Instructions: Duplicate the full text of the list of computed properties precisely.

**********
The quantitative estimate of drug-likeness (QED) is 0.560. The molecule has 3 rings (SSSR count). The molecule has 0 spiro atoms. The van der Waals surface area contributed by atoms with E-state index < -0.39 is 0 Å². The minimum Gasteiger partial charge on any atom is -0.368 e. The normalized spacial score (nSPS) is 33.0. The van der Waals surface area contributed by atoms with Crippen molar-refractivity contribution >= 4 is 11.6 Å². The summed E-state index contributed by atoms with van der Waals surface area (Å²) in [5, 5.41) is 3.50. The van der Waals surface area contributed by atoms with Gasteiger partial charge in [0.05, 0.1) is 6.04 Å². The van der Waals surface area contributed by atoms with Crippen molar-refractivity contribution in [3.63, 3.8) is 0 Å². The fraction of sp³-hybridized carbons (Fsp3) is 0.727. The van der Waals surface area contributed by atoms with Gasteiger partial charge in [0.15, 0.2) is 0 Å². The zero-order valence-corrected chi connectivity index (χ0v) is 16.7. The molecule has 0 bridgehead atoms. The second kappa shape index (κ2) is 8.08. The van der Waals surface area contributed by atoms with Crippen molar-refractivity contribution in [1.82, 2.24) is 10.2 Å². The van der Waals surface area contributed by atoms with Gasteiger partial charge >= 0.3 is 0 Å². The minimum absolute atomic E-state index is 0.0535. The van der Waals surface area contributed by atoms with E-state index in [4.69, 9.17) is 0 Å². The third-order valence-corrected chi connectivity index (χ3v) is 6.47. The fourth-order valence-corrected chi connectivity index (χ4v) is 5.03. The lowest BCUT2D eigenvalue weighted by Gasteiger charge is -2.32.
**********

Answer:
The quantitative estimate of drug-likeness (QED) is 0.560. The molecule has 3 rings (SSSR count). The molecule has 0 spiro atoms. The van der Waals surface area contributed by atoms with E-state index < -0.39 is 0 Å². The minimum Gasteiger partial charge on any atom is -0.368 e. The normalized spacial score (nSPS) is 33.0. The van der Waals surface area contributed by atoms with Crippen molar-refractivity contribution >= 4 is 11.6 Å². The summed E-state index contributed by atoms with van der Waals surface area (Å²) in [5, 5.41) is 3.50. The van der Waals surface area contributed by atoms with Gasteiger partial charge in [0.05, 0.1) is 6.04 Å². The van der Waals surface area contributed by atoms with Crippen molar-refractivity contribution in [3.63, 3.8) is 0 Å². The fraction of sp³-hybridized carbons (Fsp3) is 0.727. The van der Waals surface area contributed by atoms with Gasteiger partial charge in [0.15, 0.2) is 0 Å². The zero-order valence-corrected chi connectivity index (χ0v) is 16.7. The molecule has 0 bridgehead atoms. The second kappa shape index (κ2) is 8.08. The van der Waals surface area contributed by atoms with Crippen molar-refractivity contribution in [1.82, 2.24) is 10.2 Å². The van der Waals surface area contributed by atoms with Gasteiger partial charge >= 0.3 is 0 Å². The minimum absolute atomic E-state index is 0.0535. The van der Waals surface area contributed by atoms with E-state index in [4.69, 9.17) is 0 Å². The third-order valence-corrected chi connectivity index (χ3v) is 6.47. The fourth-order valence-corrected chi connectivity index (χ4v) is 5.03. The lowest BCUT2D eigenvalue weighted by Gasteiger charge is -2.32.